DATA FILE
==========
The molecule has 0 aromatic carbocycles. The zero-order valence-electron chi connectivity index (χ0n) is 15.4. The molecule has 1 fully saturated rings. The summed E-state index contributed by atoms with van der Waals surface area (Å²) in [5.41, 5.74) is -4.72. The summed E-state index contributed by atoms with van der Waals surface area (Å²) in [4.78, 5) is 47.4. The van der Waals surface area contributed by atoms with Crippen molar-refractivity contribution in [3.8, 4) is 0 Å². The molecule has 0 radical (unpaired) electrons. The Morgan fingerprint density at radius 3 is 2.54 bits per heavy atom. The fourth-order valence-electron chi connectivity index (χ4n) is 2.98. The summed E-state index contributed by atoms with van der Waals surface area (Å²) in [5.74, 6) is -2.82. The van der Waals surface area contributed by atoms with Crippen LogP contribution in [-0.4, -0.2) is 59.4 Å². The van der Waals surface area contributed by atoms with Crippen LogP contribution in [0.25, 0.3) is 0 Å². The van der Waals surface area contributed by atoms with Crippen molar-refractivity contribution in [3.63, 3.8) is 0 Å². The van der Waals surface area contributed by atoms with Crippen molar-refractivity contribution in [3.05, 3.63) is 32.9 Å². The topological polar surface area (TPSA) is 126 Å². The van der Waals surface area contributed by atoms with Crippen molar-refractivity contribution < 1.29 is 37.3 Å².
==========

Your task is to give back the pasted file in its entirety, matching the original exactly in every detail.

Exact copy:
The molecule has 0 aromatic carbocycles. The zero-order valence-electron chi connectivity index (χ0n) is 15.4. The molecule has 1 fully saturated rings. The summed E-state index contributed by atoms with van der Waals surface area (Å²) in [5.41, 5.74) is -4.72. The summed E-state index contributed by atoms with van der Waals surface area (Å²) in [4.78, 5) is 47.4. The van der Waals surface area contributed by atoms with Crippen molar-refractivity contribution in [3.8, 4) is 0 Å². The molecule has 0 radical (unpaired) electrons. The Morgan fingerprint density at radius 3 is 2.54 bits per heavy atom. The fourth-order valence-electron chi connectivity index (χ4n) is 2.98. The summed E-state index contributed by atoms with van der Waals surface area (Å²) in [5.74, 6) is -2.82. The van der Waals surface area contributed by atoms with Crippen LogP contribution in [-0.4, -0.2) is 59.4 Å². The van der Waals surface area contributed by atoms with Crippen LogP contribution in [0.25, 0.3) is 0 Å². The van der Waals surface area contributed by atoms with Crippen molar-refractivity contribution in [3.63, 3.8) is 0 Å². The van der Waals surface area contributed by atoms with Crippen molar-refractivity contribution in [3.05, 3.63) is 32.9 Å². The topological polar surface area (TPSA) is 126 Å². The van der Waals surface area contributed by atoms with Crippen molar-refractivity contribution < 1.29 is 37.3 Å².